To place the hose pump into use, first hose 26 together with the coupling piece 29 is inserted in cover 22 in the manner shown in FIG. 2. Then, cover 22 is closed and locked on housing 10. As a result, the swash plate 20 is pressed against hose 26 in its farthest protruding region so firmly that it pinches the hose 26 in the annular groove 31. A single nip forms along the circumference of the ring formed by hose 26. This nip is sufficiently long in the circumferential direction that no short circuit develops at the inlet and outlet. Briefly, both hose ends 27 and 28 are pinched jointly. When motor 15 is turned on, shaft 14 rotates and swash plate 20 executes a wobble motion, but without participating in the rotation. Due to the wobble motion, the point at which maximum compression of hose 26 takes place circles along the ring formed by hose 26 at constant speed. In this way, the liquid contained in hose 26 is pushed forward from the inlet 27 to the outlet 28.

After use, the claws 37 are released and cover 22 flapped up. The hose 26 together with the coupling piece 29 can then be removed and replaced.

The ball bearings 13 and 19 for supporting shaft 14 and swash plate 20 respectively not only serve as radial ball bearings but are also able to transmit axial forces. Accordingly, the bearing pressure of spring 41 is transmitted to swash plate 20. Spring 41 is supported on the rear end wall of housing 10 and presses against a ring shoulder 42 of sleeve 12, so that sleeve 12 together with shaft 14 and the ball bearings 13 and 19 as well as the swash plate 20 are pressed in the direction of hose 26 or cover 22 by the force of compressed spring 41. In order to secure sleeve 12 nonrotationally in housing 10, a radially projecting pin 43 extends through an axial slot 44 in the wall of housing 10 and into a bore provided in sleeve 12. Pin 43 serves also as axial stop, so that the swash plate 30 will not fall out of the housing 10 when the cover is open. In addition, when the cover is closed without a hose placed in groove 31, pin 43 prevents swash plate 20 from coming in contact with the guides 32 and 33 and causing damage.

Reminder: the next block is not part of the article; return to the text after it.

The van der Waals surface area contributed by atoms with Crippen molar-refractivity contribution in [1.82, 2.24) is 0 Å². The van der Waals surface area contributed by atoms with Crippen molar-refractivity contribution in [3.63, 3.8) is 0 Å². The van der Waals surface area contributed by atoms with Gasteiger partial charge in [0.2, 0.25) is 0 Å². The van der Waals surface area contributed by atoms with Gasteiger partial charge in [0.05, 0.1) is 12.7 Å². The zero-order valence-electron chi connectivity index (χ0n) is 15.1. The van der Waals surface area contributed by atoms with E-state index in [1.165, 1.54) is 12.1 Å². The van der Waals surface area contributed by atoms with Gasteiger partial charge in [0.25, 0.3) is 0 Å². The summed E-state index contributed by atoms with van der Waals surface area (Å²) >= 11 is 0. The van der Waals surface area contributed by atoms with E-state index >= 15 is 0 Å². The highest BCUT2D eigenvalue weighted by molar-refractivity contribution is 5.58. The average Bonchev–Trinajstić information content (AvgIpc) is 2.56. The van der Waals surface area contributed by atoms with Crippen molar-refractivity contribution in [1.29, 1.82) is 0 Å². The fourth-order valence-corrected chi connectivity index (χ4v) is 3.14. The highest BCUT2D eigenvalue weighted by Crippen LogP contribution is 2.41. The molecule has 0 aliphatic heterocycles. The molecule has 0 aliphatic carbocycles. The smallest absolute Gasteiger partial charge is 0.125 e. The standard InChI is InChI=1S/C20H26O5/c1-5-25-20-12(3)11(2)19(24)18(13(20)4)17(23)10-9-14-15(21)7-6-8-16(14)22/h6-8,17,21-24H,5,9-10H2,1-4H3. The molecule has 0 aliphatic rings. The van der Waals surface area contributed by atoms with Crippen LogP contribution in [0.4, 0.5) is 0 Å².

Since that part of the swash plate 20 which projects axially farthest forward and causes the maximum pinching of the hose 26 revolves on the circle formed by the hose, liquid is transported from the inlet 27 to the outlet 28.

In the embodiment illustrated in FIGS. 4 and 5, two hose pumps are arranged side by side in a common housing 10. The swash plates 20 of both hose pumps are driven in opposite directions and their inlets 27 are connected with one another, as are also their outlets 28. Preferably, both swash plates are driven each at the same speed most suitably by a common drive mechanism (not illustrated). The inlets 27 are connected with an inflow 30 of the coupling piece 29. The outlets 28 are connected with an outflow (not shown) of the coupling piece 29. Referring to FIG. 5, coupling piece 29 is arranged in a gap 45 in the cover 22 which is open on the side of cover 22 opposite to the side where the hinge 34 is located.

As is evident from FIG. 4, the two swash plates 20 have a relative phase shift of 180. While the left swash plate 20 executes the strongest pinching of the respective hose 26 on the side adjacent to the coupling piece 29, the right swash plate 20 causes maximum pinching at the same moment at the point of the respective hose 26 farthest away from or remote from the coupling piece 29.